Trevize shook his head slowly. “No. There is nothing like this in any historical record I have ever heard of. How about you, Janov?”
Pelorat said, “There are myths that are similar in some ways.”
“Come, Janov, there are myths that would match anything that any of us can make up, given sufficiently ingenious interpretation. I’m talking about history—reliable records.”
“Oh well. Nothing there, as far as I know.”
Dom said, “I’m not surprised. Before the robots withdrew, many parties of human beings left to colonize robotless worlds in deeper space, in order to take their own measures of freedom. They came particularly from overcrowded Earth, with its long history of resistance to robots. The new worlds were founded fresh and they did not even want to remember their bitter humiliation as children under robot nursemaids. They kept no records of it and they forgot.”
Trevize said, “This is unlikely.”
Pelorat turned to him. “No, Golan. It’s not at all unlikely. Societies create their own history and tend to wipe out lowly beginnings, either by forgetting them or inventing totally fictitious heroic rescues. The Imperial government made attempts to suppress knowledge of the pre-Imperial past in order to strengthen the mystic aura of eternal rule. Then, too, there are almost no records of the days before hyperspatial travel—and you know that the very existence of Earth is unknown to most people today.”
Trevize said, “You can’t have it both ways, Janov. If the Galaxy has forgotten the robots, how is it that Gaia remembers?”
Bliss intervened with a sudden lilt of soprano laughter. “We’re different.”
“Yes?” said Trevize. “In what way?”
Dom said, “Now, Bliss, leave this to me. We are different, men of Terminus. Of all the refugee groups fleeing from robotic domination, we who eventually reached Gaia (following in the track of others who reached Sayshell) were the only ones who had learned the craft of telepathy from the robots.
“It is a craft, you know. It is inherent in the human mind, but it must be developed in a very subtle and difficult manner. It takes many generations to reach its full potential, but once well begun, it feeds on itself. We have been at it for over twenty thousand years and the sense-of-Gaia is that full potential has even now not been reached. It was long ago that our development of telepathy made us aware of group consciousness—first only of human beings; then animals; then plants; and finally, not many centuries ago, the inanimate structure of the planet itself.
“Because we traced this back to the robots, we did not forget them. We considered them not our nursemaids but our teachers. We felt they had opened our mind to something we would never for one moment want them closed to. We remember them with gratitude.”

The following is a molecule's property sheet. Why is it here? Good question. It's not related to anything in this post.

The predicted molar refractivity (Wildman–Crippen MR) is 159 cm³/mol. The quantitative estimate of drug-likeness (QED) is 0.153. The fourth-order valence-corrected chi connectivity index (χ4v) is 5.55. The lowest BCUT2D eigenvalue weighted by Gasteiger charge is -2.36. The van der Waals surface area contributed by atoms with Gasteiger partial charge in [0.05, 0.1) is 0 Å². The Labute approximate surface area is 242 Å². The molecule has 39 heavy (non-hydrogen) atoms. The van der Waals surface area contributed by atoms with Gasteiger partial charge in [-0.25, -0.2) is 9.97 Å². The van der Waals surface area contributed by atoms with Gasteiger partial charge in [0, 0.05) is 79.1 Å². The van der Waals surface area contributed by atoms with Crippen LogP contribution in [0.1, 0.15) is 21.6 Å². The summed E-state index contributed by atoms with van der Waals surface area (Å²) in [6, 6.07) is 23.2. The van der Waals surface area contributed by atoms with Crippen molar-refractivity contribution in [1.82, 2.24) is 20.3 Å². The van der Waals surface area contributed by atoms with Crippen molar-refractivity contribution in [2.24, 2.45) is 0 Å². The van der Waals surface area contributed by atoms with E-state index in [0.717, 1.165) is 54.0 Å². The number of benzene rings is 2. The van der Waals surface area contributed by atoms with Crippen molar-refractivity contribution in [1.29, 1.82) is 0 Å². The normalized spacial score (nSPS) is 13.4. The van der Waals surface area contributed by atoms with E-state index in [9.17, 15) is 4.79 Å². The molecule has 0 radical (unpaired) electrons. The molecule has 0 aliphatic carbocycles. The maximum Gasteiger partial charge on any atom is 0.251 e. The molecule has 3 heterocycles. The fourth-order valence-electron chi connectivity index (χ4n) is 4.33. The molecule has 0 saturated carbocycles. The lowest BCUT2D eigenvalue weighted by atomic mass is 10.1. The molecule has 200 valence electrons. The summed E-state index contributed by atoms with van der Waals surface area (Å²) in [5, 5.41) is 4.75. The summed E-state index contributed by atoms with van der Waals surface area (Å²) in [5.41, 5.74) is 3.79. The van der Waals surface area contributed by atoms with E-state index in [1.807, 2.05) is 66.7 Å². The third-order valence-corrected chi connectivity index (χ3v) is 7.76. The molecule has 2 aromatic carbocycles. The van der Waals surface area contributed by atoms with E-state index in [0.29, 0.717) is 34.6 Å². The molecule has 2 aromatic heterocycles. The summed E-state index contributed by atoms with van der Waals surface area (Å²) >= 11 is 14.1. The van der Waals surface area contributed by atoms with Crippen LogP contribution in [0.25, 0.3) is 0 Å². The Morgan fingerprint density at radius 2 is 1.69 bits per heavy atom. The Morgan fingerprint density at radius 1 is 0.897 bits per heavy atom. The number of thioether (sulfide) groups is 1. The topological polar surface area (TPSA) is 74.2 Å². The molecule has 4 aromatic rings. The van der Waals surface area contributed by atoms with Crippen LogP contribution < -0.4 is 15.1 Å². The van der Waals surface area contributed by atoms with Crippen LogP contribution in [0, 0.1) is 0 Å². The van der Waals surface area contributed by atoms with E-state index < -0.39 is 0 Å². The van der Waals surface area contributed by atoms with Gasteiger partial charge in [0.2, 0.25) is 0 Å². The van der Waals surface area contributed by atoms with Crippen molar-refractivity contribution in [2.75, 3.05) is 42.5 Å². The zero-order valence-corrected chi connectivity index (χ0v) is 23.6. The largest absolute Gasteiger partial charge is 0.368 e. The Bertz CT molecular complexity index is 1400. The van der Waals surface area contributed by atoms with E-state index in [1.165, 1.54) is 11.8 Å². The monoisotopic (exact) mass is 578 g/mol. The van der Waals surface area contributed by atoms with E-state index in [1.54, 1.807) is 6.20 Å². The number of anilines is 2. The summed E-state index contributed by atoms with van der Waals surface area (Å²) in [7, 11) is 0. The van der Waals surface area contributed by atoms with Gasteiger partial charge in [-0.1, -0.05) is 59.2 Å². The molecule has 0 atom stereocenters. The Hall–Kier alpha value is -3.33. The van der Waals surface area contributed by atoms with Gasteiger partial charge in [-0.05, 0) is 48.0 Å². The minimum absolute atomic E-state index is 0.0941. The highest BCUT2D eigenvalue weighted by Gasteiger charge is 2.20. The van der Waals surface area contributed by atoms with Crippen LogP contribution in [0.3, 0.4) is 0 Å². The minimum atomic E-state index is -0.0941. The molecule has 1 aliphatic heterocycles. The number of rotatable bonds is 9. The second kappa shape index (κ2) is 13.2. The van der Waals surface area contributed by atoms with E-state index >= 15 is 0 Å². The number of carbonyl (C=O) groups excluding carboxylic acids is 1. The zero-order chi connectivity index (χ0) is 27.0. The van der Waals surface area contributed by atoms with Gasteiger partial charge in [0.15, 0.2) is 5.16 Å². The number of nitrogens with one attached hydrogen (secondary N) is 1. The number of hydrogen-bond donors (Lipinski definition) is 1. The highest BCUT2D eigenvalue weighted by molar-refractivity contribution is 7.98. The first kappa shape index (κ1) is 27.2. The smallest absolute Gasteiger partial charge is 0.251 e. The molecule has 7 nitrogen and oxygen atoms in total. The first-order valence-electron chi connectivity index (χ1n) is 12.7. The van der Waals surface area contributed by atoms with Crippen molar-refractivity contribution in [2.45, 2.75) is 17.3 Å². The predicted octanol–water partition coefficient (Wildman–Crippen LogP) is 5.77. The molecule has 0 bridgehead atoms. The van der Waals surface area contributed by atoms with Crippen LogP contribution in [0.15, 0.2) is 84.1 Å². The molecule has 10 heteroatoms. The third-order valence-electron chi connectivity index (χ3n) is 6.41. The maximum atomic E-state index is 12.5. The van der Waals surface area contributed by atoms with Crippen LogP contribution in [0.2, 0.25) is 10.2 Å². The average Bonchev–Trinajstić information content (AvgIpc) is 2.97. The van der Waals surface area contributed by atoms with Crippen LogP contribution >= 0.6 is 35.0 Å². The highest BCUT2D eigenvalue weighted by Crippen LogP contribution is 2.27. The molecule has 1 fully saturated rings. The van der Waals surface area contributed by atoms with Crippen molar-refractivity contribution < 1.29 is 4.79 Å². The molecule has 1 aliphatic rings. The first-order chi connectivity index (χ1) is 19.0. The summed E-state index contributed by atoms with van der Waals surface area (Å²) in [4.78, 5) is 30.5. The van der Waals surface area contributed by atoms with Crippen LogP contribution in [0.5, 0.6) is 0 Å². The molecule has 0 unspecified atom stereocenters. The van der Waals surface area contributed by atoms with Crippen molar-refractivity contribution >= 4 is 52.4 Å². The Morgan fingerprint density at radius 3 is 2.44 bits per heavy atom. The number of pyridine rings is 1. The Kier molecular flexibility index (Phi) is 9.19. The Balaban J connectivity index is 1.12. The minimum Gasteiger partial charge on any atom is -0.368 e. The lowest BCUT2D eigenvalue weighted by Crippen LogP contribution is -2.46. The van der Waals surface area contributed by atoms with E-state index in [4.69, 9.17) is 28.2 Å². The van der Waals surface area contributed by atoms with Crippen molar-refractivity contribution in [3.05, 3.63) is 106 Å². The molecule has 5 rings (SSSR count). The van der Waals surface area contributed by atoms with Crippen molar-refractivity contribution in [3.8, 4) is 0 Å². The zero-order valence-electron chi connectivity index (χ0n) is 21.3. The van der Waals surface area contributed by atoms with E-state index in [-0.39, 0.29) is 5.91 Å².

Trevize said, “But just as once you were children to the robots, now you are children to the group consciousness. Have you not lost humanity now, as you had then?”
“It is different, Trev. What we do now is our own choice—our own choice. That is what counts. It is not forced on us from outside, but is developed from the inside. It is something we never forget. And we are different in another way, too. We are unique in the Galaxy. There is no world like Gaia.”
“How can you be sure?”
“We would know, Trev. We would detect a world consciousness such as ours even at the other end of the Galaxy. We can detect the beginnings of such a consciousness in your Second Foundation, for instance, though not until two centuries ago.”
“At the time of the Mule?”
“Yes. One of ours.” Dom looked grim. “He was an aberrant and he left us. We were naïve enough to think that was not possible, so we did not act in time to stop him. Then, when we turned our attention to the Outside Worlds, we became aware of what you call the Second Foundation and we left it to them.”
Trevize stared blankly for several moments, then muttered, “There go our history books!” He shook his head and said in a louder tone of voice, “That was rather cowardly of Gaia, wasn’t it, to do so?” said Trevize. “He was your responsibility.”
“You are right. But once we finally turned our eyes upon the Galaxy, we saw what until then we had been blind to, so that the tragedy of the Mule proved a life-saving matter to us. It was then that we recognized that eventually a dangerous crisis would come upon us. And it has—but not before we were able to take measures, thanks to the incident of the Mule.”
“What sort of crisis?”
“I can’t believe that. You held off the Empire, the Mule, and Sayshell. You have a group consciousness that can pluck a ship out of space at a distance of millions of kilometers. What can you have to fear? —Look at Bliss. She doesn’t look the least bit perturbed. She doesn’t think there’s a crisis.”
Bliss had placed one shapely leg over the arm of the chair and wriggled her toes at him. “Of course I’m not worried, Trev. You’ll handle it.”
Trev said forcefully, “Me?”
Dom said, “Gaia has brought you here by means of a hundred gentle manipulations. It is you who must face our crisis.”
Trev stared at him and slowly his face turned from stupefaction into gathering rage. “Me? Why, in all of space, me? I have nothing to do with this.”
“Nevertheless, Trev,” said Dom with an almost hypnotic calmness, “you. Only you. In all of space, only you.”